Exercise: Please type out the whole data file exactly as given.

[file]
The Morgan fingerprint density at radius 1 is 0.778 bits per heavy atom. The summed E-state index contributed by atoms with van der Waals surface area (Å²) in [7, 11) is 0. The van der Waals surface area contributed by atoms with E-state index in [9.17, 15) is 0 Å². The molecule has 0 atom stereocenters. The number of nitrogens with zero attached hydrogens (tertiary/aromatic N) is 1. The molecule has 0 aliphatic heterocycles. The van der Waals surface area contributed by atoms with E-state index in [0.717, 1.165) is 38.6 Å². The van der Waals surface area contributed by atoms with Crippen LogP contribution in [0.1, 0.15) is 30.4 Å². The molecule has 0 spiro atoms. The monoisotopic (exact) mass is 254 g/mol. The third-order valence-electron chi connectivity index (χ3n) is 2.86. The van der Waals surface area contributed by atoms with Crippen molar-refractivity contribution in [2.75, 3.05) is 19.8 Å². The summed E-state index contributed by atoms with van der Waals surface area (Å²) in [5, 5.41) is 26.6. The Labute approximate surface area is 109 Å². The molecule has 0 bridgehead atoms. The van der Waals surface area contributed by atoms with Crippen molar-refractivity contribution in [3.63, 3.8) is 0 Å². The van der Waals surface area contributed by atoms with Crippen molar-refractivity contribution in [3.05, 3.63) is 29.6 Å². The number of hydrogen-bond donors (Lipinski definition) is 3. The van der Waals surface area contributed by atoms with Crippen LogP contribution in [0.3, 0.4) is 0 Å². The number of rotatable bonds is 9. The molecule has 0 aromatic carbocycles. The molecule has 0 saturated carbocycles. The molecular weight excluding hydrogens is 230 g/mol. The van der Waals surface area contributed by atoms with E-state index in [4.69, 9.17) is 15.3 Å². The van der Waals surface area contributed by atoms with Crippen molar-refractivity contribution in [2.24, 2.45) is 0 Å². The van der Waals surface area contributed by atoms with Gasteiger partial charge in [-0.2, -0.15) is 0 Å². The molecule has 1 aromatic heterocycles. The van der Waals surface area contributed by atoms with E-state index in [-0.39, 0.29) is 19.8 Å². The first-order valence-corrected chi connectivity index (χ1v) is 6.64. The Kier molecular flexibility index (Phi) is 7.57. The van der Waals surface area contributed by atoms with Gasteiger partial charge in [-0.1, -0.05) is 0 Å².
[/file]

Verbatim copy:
The Morgan fingerprint density at radius 1 is 0.778 bits per heavy atom. The summed E-state index contributed by atoms with van der Waals surface area (Å²) in [7, 11) is 0. The van der Waals surface area contributed by atoms with E-state index in [9.17, 15) is 0 Å². The molecule has 0 atom stereocenters. The number of nitrogens with zero attached hydrogens (tertiary/aromatic N) is 1. The molecule has 0 aliphatic heterocycles. The van der Waals surface area contributed by atoms with E-state index in [0.717, 1.165) is 38.6 Å². The van der Waals surface area contributed by atoms with Crippen LogP contribution in [0.1, 0.15) is 30.4 Å². The molecule has 0 spiro atoms. The monoisotopic (exact) mass is 254 g/mol. The third-order valence-electron chi connectivity index (χ3n) is 2.86. The van der Waals surface area contributed by atoms with Crippen molar-refractivity contribution in [2.75, 3.05) is 19.8 Å². The summed E-state index contributed by atoms with van der Waals surface area (Å²) in [5, 5.41) is 26.6. The Labute approximate surface area is 109 Å². The molecule has 0 bridgehead atoms. The van der Waals surface area contributed by atoms with Crippen molar-refractivity contribution in [3.63, 3.8) is 0 Å². The van der Waals surface area contributed by atoms with Crippen molar-refractivity contribution in [3.05, 3.63) is 29.6 Å². The number of hydrogen-bond donors (Lipinski definition) is 3. The van der Waals surface area contributed by atoms with Crippen LogP contribution in [0.3, 0.4) is 0 Å². The number of rotatable bonds is 9. The molecule has 0 aromatic carbocycles. The molecule has 0 saturated carbocycles. The molecular weight excluding hydrogens is 230 g/mol. The van der Waals surface area contributed by atoms with E-state index in [4.69, 9.17) is 15.3 Å². The van der Waals surface area contributed by atoms with Crippen molar-refractivity contribution in [2.24, 2.45) is 0 Å². The van der Waals surface area contributed by atoms with Gasteiger partial charge in [-0.2, -0.15) is 0 Å². The molecule has 1 aromatic heterocycles. The van der Waals surface area contributed by atoms with E-state index in [-0.39, 0.29) is 19.8 Å². The first-order valence-corrected chi connectivity index (χ1v) is 6.64. The Kier molecular flexibility index (Phi) is 7.57. The van der Waals surface area contributed by atoms with Gasteiger partial charge in [-0.1, -0.05) is 0 Å².